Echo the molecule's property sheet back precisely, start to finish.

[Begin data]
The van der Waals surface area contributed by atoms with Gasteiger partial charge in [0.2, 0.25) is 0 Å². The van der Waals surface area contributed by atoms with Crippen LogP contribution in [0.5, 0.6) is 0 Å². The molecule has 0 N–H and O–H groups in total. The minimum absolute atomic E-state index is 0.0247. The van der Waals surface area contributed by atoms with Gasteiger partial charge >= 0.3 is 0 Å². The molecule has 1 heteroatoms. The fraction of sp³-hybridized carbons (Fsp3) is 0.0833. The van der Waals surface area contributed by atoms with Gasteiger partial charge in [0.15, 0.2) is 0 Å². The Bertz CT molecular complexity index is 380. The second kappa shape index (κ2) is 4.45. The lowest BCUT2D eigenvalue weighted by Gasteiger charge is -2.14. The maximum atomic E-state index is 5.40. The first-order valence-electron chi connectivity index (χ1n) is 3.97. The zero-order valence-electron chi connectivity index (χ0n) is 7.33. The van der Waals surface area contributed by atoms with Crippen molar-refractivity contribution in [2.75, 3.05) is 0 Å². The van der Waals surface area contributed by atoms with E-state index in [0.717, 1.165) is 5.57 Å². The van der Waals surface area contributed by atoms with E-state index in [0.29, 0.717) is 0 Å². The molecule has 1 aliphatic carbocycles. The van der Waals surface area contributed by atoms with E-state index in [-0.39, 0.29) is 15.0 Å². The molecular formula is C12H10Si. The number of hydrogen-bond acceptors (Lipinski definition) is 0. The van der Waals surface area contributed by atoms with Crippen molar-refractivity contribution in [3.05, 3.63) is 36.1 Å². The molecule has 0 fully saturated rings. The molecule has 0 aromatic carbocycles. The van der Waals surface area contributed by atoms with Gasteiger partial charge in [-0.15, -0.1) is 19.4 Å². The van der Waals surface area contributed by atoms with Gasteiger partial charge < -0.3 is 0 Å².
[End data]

The van der Waals surface area contributed by atoms with Gasteiger partial charge in [0.2, 0.25) is 0 Å². The van der Waals surface area contributed by atoms with Crippen LogP contribution in [0.5, 0.6) is 0 Å². The molecule has 0 N–H and O–H groups in total. The minimum absolute atomic E-state index is 0.0247. The van der Waals surface area contributed by atoms with Gasteiger partial charge >= 0.3 is 0 Å². The molecule has 1 heteroatoms. The fraction of sp³-hybridized carbons (Fsp3) is 0.0833. The van der Waals surface area contributed by atoms with Gasteiger partial charge in [0.15, 0.2) is 0 Å². The Bertz CT molecular complexity index is 380. The second kappa shape index (κ2) is 4.45. The lowest BCUT2D eigenvalue weighted by Gasteiger charge is -2.14. The maximum atomic E-state index is 5.40. The first-order valence-electron chi connectivity index (χ1n) is 3.97. The zero-order valence-electron chi connectivity index (χ0n) is 7.33. The van der Waals surface area contributed by atoms with Crippen molar-refractivity contribution in [2.75, 3.05) is 0 Å². The van der Waals surface area contributed by atoms with E-state index in [0.717, 1.165) is 5.57 Å². The van der Waals surface area contributed by atoms with E-state index in [0.29, 0.717) is 0 Å². The molecule has 1 aliphatic carbocycles. The van der Waals surface area contributed by atoms with E-state index in [-0.39, 0.29) is 15.0 Å². The molecular formula is C12H10Si. The number of hydrogen-bond acceptors (Lipinski definition) is 0. The van der Waals surface area contributed by atoms with Crippen molar-refractivity contribution in [3.05, 3.63) is 36.1 Å². The molecule has 0 fully saturated rings. The molecule has 0 aromatic carbocycles. The van der Waals surface area contributed by atoms with Gasteiger partial charge in [-0.15, -0.1) is 19.4 Å². The van der Waals surface area contributed by atoms with Gasteiger partial charge < -0.3 is 0 Å².